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IMAGES IN NEUROSCIENCES
Year : 2013  |  Volume : 55  |  Issue : 2  |  Page : 204-205

Images in electroconvulsive therapy: Pilot impressions suggesting that ECT reduces excitatory synapses in the basolateral amygdala


1 Department of Anatomy, St. John's Medical College, Bangalore, Karnataka, India
2 Department of Neuropathology, Electron Microscopy Laboratory, Bangalore, Karnataka, India
3 Department of Psychopharmacology, National Institute of Mental Health and Neurosciences, Bangalore, Karnataka, India

Correspondence Address:
Chittaranjan Andrade
Department of Psychopharmacology, National Institute of Mental Health and Neurosciences, Bangalore - 560 029, Karnataka
India
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Source of Support: None, Conflict of Interest: None


DOI: 10.4103/0019-5545.111471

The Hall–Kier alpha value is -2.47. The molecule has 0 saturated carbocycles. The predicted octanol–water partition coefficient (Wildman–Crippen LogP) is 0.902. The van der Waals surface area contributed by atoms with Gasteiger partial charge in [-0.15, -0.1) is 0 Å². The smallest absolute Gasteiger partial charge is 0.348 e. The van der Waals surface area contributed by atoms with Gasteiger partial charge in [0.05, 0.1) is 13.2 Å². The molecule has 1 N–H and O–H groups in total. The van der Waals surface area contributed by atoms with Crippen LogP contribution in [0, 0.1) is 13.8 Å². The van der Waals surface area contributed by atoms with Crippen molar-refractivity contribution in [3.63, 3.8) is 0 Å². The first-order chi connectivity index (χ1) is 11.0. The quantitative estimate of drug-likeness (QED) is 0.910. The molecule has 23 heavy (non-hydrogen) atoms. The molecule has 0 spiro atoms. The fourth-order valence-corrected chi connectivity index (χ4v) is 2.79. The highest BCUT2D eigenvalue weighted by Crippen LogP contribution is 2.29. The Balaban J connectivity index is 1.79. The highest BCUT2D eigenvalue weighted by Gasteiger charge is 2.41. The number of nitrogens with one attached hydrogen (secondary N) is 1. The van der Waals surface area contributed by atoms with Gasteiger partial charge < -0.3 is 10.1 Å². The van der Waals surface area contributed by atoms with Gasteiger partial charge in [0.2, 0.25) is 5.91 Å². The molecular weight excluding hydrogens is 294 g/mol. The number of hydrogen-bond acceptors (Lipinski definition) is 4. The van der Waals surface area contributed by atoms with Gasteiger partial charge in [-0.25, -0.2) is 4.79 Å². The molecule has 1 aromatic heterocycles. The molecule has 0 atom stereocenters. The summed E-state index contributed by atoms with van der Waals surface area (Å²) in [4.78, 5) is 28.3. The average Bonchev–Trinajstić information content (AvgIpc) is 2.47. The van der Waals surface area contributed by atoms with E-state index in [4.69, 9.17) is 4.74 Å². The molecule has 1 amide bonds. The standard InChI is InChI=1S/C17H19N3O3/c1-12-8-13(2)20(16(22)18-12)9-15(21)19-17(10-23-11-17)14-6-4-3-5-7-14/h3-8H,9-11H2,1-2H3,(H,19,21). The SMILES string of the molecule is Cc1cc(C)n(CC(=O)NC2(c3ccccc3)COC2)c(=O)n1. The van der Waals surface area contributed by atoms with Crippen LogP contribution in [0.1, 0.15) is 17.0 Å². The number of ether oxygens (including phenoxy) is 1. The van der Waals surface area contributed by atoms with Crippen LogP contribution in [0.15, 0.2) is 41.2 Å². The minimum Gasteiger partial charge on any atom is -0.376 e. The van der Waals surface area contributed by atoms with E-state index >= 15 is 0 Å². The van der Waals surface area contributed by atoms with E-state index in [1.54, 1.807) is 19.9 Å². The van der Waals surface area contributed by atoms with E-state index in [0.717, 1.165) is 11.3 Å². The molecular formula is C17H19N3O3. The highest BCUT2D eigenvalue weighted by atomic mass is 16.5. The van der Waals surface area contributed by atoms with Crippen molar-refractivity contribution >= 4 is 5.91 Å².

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Background: In animal models, stress and depression are associated with excitatory changes in the amygdala; this aberrant neuroplasticity may represent increased fear learning, explaining the anxiety, fear, and related symptoms that characterize clinical depression. Materials and Methods: In a pilot investigation, we treated adult, male, Wistar rats with sham electroconvulsive shocks (ECS; n=3), low-dose ECS (10 mC; n=3), and high-dose ECS (60 mC; n=3). The rats were sacrificed 1 month after the last of 6 once-daily ECS and, after dissection, sections of the basolateral amygdala were examined using transmission electron microscopy under low (×11,000) and high (×30,000) magnification. Results: In each group, 4 fields were examined under low magnification and 6 fields under high magnification. The number of excitatory synapses and the ratio of excitatory to inhibitory synapses were both numerically lower with ECS than with sham ECS, and the effect was stronger in the high-dose ECS group (statistical analyses were not performed because this was a pilot study). Conclusions: By reducing the number of excitatory synapses and the ratio of excitatory to inhibitory synapses, ECT (especially high-dose ECT) may reduce stress-induced excitatory changes in the amygdala. These changes may help explain a part of the benefits observed with ECT in conditions such as depression and post-traumatic stress disorder.



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